gavin verhey
13, Dec, 22

Brothers' War Secrets Told! Our Interview with Gavin Verhey!

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It may not seem like it, but MTGRocks, as a site, has grown considerably over 2022. It’s all thanks to readers who are incredibly passionate about the MTG community, constantly tuning in to keep in touch with what’s going on every passing day. It’s also, in part, to how much more busy MTG has become since product releases started becoming more and more common.

With this growth comes some inspiring opportunities. Last week, we got the rare chance to sit down with a member of Wizards of the Coast who helped answer a few burning questions regarding the Lore and the creation of The Brothers’ War. Gavin Verhey shouldn’t need any introduction to those involved in the community, but we’ll give one anyway.

Not only was Gavin Verhey in charge of designing the eight Eternal Legal cards released alongside The Brothers’ War, but he is a longstanding design member of Wizards of the Coast and is the host of the YouTube channel Good Morning Magic! The interview focused on storytelling elements used in The Brothers’ War and how those elements intertwine with gameplay and set design.

Interview Questions with Gavin Verhey

Epic Confrontation by Lucas Graciano

Of all the questions we asked, this answer is the one we enjoyed the most. While the individual rarity of an MTG card has essential implications in constructed play, it also seems to herald some function in highlighting a character’s importance. Urza and Mishra at their peak, for example, are both Mythic Rare cards in The Brothers’ War. Here’s Gavin’s answer regarding the more profound implications of rarity in both a constructed play and storytelling lens:

MTGRocks: How was the rarity of cards decided for The Brothers’ War? Was it dictated by play design teams balancing around limited, or were rarities awarded based upon story merit?

Gavin Verhey: It’s kind of connected together! Generally, rarity has to do a lot with Limited gameplay and balance. And when we make some of the largest and splashiest moments of the story, those are going to be effects than are generally rare. So it tends to come together naturally: a lot of big story moments tend to get splashy designs, that end up at rare or mythic. Urza and Mishra themselves are great examples of this, seeing their young versions at uncommon and their more and more powerful versions in the story as you go up in rarity. That said, there’s plenty of big moments at common too – just look at Epic Confrontation! 

Using Supplementary Product to Aid Storytelling

Tawnos, Solemn Survivor by Matt Stewart

As writers, we find ourselves interested when Legendary Creatures or characters in MTG’s Lore appear outside the main set. Interestingly, we can still catch a glimpse of these names that have caused ripples throughout Magic’s 30 years of storytelling. To get a deeper meaning behind decision-making.

MTGRocks: Are there any moments from The Brothers’ War that you didn’t get to showcase in the primary set? Do products like Alchemy allow the Wizards of the Coast team to tell these missed stories, or are they not considered during the Alchemy design process? 

Gavin Verhey: With a story as large-scale as The Brothers’ War, it’s difficult to fit everything we want into a single card set. One of the great ways we get to help show off as much as we can though is with other pieces of the set, like Alchemy which has Crucias – a character who would go on to become Bo Levar, one of Urza’s nine titans! I led the design of the Brothers War Commander Decks and getting side characters like Sanwell and Farid into them helped bring some cards that didn’t have a position in the main set to life. It’s all one story, and we’re trying to show off as much of it as we can.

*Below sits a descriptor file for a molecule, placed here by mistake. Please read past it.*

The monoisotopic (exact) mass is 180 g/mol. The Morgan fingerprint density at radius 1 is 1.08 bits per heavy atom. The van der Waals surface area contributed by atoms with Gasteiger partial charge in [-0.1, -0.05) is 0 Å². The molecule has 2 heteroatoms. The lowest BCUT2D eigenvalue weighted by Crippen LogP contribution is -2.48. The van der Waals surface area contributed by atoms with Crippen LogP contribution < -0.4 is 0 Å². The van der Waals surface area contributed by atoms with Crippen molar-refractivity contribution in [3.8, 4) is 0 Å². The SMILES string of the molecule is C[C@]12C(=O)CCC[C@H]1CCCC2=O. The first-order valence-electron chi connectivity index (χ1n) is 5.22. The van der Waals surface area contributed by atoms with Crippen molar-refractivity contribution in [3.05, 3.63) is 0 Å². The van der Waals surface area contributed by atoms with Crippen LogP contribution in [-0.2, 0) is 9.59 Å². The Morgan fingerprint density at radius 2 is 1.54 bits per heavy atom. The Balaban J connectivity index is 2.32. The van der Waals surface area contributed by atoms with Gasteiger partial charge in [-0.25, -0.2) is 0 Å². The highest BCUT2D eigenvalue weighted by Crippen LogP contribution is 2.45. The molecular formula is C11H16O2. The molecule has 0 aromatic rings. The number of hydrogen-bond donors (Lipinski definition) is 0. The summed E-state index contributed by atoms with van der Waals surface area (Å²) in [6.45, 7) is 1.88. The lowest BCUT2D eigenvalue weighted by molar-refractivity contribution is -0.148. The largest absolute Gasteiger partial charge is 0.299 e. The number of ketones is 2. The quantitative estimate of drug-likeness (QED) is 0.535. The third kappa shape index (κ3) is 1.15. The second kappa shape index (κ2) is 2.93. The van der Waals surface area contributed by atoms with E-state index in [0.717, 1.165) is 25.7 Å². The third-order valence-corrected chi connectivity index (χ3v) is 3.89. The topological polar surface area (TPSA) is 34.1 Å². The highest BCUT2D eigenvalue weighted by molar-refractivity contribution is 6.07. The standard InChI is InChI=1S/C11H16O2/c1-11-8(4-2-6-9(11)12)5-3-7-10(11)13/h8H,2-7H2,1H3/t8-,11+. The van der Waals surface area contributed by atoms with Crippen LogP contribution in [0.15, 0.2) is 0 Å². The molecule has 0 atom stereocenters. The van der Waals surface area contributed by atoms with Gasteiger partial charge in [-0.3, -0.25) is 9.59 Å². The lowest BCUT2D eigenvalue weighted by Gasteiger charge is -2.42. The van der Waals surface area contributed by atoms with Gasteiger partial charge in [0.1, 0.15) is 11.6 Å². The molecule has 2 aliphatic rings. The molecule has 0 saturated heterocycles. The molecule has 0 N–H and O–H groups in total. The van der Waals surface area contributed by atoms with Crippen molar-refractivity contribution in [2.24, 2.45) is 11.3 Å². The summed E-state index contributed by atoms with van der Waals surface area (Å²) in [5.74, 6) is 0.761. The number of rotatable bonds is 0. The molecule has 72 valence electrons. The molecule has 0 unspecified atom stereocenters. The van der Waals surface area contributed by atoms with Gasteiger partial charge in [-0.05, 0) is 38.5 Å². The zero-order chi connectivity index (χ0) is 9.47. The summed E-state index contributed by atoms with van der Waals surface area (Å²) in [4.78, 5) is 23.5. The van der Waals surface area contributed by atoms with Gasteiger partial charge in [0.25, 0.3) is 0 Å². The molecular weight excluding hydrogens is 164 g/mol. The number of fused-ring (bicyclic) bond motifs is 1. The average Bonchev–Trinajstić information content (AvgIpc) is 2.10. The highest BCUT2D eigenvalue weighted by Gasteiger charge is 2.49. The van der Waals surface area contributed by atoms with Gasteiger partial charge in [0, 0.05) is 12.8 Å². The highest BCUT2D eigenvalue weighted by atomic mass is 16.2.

If you’re interested in any of the supplementary products discussed, we have reviews for them:

Now that supplementary product has been identified to have a secondary function in giving more characters from Magic’s Lore a physical identity, we wanted to gather more information on the decision-making process that occurs when deciding which characters would appear in the core set:

MTGRocks: Throughout the story of The Brothers’ War and Dominaria United, we met and had moments without countless characters who didn’t make it into the main set. How do you decide which characters to include and which to exclude? 

Gavin Verhey: There are a ton of legends in all of these sets – and still not everybody made it! It’s a real process between the creative team and the design team. Keep in mind too that both Creative design and Set design are happening at the same time, so sometimes things are created later on in the process and there isn’t time to design a card for them. It’s a tough spot – but the good news is that if there’s a beloved character who didn’t get a card, this isn’t your only chance to see them. There are future products for us to find a home for them in.

Squeezing The Brothers’ War Story into One Set

Tawnos’s Tinkering by Alex Stone

As mentioned previously, The Brothers’ War is a massive story that spans across many years of MTG’s older sets. Considering the potential challenge of snapshotting all these stories into one set, we wanted to get a more precise lens on how this being a one-set story impacted the storytelling used when creating The Brothers’ War:

MTGRocks: Were there any significant challenges during The Brothers’ War’s design due to the set’s three-act structure? Would The Brothers’ War ideally have been a multiple-set block rather than a single premier set?